Buzz has been mentioned twice in the sitcom Home Improvement, which starred Tim Allen. In the season 6 episode "I Was a Teenage Taylor", a small child comes trick or treating at the Taylor house dressed up as Buzz Lightyear. In the outtakes of the season 7 episode "Say Goodnight, Gracie", Tim Taylor (Tim Allen's character) is seen arguing with a Buzz Lightyear action figure.
His phrase, "To Infinty & Beyond!" was also used in the 2006 film The Shaggy Dog.
In Finding Nemo, a Buzz toy can be found in a toy box in the dentist's office.
Buzz is a space ranger from the Intergalactic Alliance and is stationed in the Gamma Quadrant of Sector 4. He is the captain of the Alliance's Team. Lightyear is known for his bravery and courage. Buzz believes that following rules is the way people should live their life. Though a great leader, at times he exhibits rather unemotional, erratic, and impulsive behaviour, a triumvirate of his biggest character flaws. Buzz is said to be Emperor Zurg's son (à la Star Wars Episode V: The Empire Strikes Back) as mentioned in Toy Story 2, but in Buzz Lightyear of Star Command, this is revealed to be a taunt intended to catch Buzz off guard.[episode needed] Either way, this shows that Buzz does not know his father (although as mentioned in Toy Story 2, he was indeed killed, possibly by Zurg, as neither of these facts have been refuted). Buzz is trained in several forms of martial arts and is a highly skilled warrior in hand to hand combat. Being in peak physical condition, Buzz makes a perfect space ranger and is an example to many. Perhaps unexpectedly, Buzz Lightyear the space ranger toy enjoys his closest personal relationships with two cowboy dolls: his best friend in the trilogy is Sheriff Woody Pride, who along with Buzz is the main protagonist of the three films, and by the end of Toy Story 2, he has developed a crush on Jessie the Cowgirl, which is consummated with their romance in Toy Story 3.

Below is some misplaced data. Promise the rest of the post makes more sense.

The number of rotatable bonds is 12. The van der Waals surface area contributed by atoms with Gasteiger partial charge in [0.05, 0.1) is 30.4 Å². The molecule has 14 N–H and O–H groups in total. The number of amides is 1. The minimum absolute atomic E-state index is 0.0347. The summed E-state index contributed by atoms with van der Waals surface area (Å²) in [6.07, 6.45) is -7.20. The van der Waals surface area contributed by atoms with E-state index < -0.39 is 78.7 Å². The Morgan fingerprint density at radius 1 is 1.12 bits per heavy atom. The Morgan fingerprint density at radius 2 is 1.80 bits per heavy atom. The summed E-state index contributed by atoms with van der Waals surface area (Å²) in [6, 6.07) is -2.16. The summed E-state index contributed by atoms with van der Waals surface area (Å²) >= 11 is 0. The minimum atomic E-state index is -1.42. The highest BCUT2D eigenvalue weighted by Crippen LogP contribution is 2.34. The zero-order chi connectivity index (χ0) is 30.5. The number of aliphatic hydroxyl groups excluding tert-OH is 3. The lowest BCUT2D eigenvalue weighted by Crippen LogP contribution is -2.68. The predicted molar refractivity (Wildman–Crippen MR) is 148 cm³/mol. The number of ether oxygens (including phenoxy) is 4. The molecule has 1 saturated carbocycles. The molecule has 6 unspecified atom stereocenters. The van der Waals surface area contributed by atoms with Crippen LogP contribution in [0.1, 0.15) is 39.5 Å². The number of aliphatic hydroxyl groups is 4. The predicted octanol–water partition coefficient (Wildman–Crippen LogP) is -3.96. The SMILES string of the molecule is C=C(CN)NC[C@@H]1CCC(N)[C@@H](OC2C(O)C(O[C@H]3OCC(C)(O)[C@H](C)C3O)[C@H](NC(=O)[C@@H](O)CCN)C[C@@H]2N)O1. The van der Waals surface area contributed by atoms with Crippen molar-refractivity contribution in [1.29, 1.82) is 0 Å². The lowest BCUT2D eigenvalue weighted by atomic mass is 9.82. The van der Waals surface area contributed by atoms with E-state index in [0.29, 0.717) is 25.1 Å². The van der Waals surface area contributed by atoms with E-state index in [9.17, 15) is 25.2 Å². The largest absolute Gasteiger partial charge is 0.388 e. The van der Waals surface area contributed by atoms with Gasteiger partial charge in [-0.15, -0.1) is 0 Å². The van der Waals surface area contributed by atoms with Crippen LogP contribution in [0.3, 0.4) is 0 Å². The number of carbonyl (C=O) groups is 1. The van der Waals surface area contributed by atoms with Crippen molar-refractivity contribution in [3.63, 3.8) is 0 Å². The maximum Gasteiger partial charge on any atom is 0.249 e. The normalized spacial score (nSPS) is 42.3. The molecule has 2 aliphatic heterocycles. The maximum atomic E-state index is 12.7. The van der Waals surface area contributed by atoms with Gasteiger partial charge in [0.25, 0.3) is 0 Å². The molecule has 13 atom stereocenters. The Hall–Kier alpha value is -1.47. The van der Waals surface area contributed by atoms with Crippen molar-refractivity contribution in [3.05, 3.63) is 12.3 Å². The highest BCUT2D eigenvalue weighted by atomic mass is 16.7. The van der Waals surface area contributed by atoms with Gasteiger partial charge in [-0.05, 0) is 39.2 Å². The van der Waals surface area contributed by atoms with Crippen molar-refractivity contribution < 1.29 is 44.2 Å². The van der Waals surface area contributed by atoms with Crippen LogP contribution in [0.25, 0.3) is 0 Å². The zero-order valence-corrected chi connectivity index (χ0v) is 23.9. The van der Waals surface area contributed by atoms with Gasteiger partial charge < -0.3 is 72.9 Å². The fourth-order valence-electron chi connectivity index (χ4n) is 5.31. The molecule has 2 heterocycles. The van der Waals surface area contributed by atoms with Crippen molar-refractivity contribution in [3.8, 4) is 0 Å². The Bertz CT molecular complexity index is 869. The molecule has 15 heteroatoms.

Buzz wears a high-tech space suit, similar to those of modern-day astronauts though more streamlined and iconic. The suit chest features a control panel. On the left hand side of the suit, a large red button activates the suit's flight system. The buttons on the right of the suit have numerous functions such as contacting Star Command, shooting grappling hooks, and activating full throttle. On the toy Buzz of movies however, all they do is make Buzz say different catch phrases. Buzz's suit also protects against the vacuum and cold of space. It can also translate all he says into any language even an outer space dialect. A retractable helmet, when activated, covers Buzz's head and allows him to breathe in space or on planets lacking a sufficient supply of oxygen. The left arm of the suit has a panel that flips open to reveal a display that contains a mission log in the wrist area to record history and provide records. The right arm contains the weapon system which projects an unusually strong and powerful red-colored laser out of the small cannon on the back of the wrist. Buzz has a utility belt as an upgrade to suit. It has various things such as anti-gravity servos, magnets for climbing purposes, and a grappling hook.